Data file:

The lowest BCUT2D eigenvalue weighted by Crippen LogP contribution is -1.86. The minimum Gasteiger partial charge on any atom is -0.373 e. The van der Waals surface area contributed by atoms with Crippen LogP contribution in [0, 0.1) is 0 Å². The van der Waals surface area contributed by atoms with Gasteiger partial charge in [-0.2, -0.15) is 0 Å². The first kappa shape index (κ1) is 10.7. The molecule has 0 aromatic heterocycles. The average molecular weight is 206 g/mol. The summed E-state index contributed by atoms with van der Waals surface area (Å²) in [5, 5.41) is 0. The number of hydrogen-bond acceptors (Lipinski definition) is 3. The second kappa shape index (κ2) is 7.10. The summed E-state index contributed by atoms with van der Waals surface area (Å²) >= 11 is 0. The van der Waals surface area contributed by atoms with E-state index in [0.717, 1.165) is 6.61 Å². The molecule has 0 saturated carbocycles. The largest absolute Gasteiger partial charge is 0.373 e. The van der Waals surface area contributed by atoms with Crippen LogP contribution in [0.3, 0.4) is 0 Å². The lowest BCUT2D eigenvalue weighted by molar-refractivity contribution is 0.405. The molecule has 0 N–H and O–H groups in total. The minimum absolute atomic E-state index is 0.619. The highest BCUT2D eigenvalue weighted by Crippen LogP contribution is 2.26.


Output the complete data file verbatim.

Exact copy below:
The lowest BCUT2D eigenvalue weighted by Crippen LogP contribution is -1.86. The minimum Gasteiger partial charge on any atom is -0.373 e. The van der Waals surface area contributed by atoms with Crippen LogP contribution in [0, 0.1) is 0 Å². The van der Waals surface area contributed by atoms with Gasteiger partial charge in [-0.2, -0.15) is 0 Å². The first kappa shape index (κ1) is 10.7. The molecule has 0 aromatic heterocycles. The average molecular weight is 206 g/mol. The summed E-state index contributed by atoms with van der Waals surface area (Å²) in [5, 5.41) is 0. The number of hydrogen-bond acceptors (Lipinski definition) is 3. The second kappa shape index (κ2) is 7.10. The summed E-state index contributed by atoms with van der Waals surface area (Å²) >= 11 is 0. The van der Waals surface area contributed by atoms with E-state index in [0.717, 1.165) is 6.61 Å². The molecule has 0 saturated carbocycles. The largest absolute Gasteiger partial charge is 0.373 e. The van der Waals surface area contributed by atoms with Crippen LogP contribution in [0.3, 0.4) is 0 Å². The lowest BCUT2D eigenvalue weighted by molar-refractivity contribution is 0.405. The molecule has 0 N–H and O–H groups in total. The minimum absolute atomic E-state index is 0.619. The highest BCUT2D eigenvalue weighted by Crippen LogP contribution is 2.26.